Marjorie Mowlam, shadow Heritage Secretary, wrote to Peter Brooke, her government counterpart, warning that the spiral of price cuts would destroy choice and weaken democracy. She claimed the Heritage Department had been 'frozen into inactivity' for fear of alienating Rupert Murdoch, the media baron who owns the Times, which has led the cuts.
Labour and the Independent are calling for an investigation by the Office of Fair Trading, saying that the reduction in the Times' cover price to 20p is predatory pricing with the intention of forcing rivals out of the market.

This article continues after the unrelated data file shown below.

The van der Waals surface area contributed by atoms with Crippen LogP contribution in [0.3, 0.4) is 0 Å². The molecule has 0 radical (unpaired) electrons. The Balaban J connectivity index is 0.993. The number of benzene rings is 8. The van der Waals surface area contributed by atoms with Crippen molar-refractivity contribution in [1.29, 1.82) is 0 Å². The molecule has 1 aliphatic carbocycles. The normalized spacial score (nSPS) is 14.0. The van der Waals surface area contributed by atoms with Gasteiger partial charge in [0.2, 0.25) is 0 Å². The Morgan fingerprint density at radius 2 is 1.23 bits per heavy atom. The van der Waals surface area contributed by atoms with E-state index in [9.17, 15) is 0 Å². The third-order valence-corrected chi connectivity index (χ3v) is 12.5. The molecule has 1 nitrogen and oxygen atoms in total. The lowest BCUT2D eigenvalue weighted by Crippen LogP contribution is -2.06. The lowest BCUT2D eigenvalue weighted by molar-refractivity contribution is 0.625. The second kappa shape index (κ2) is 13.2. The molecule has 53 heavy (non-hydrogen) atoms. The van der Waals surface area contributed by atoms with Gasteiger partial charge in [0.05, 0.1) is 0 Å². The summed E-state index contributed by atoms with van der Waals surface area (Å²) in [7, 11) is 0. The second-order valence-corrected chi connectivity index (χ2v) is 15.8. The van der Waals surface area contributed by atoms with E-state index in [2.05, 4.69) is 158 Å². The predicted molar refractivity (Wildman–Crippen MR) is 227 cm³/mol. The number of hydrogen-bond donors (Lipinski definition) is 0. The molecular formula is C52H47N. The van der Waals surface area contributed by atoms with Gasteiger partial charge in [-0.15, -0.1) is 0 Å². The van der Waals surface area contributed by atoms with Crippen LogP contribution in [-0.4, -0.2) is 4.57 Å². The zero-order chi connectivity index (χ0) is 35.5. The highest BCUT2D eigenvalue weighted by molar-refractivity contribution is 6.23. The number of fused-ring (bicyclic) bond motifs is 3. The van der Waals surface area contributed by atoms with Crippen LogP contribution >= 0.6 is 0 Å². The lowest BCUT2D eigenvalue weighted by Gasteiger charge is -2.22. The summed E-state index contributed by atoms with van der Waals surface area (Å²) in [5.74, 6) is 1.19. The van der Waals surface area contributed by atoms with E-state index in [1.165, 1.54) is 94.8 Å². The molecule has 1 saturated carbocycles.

'Rupert Murdoch is winning a circulation war by running British newspapers at a loss funded from overseas assets,' Ms Mowlam told Mr Brooke. 'The inevitable outcome, unless action is taken, is that Murdoch will weaken his British competitors to the point where he will dominate the market.'
The shadow consumer minister, Nigel Griffiths, said in a speech to the Institute of Trading Standards Administration: 'I want the inquiry now, before the only choice the British public has is to read the Sun or the Times.'
Last October, Sir Bryan Carsberg, director-general of the OFT, decided against a formal inquiry into the Times' price cut. He said it was not predatory but a commercial decision.
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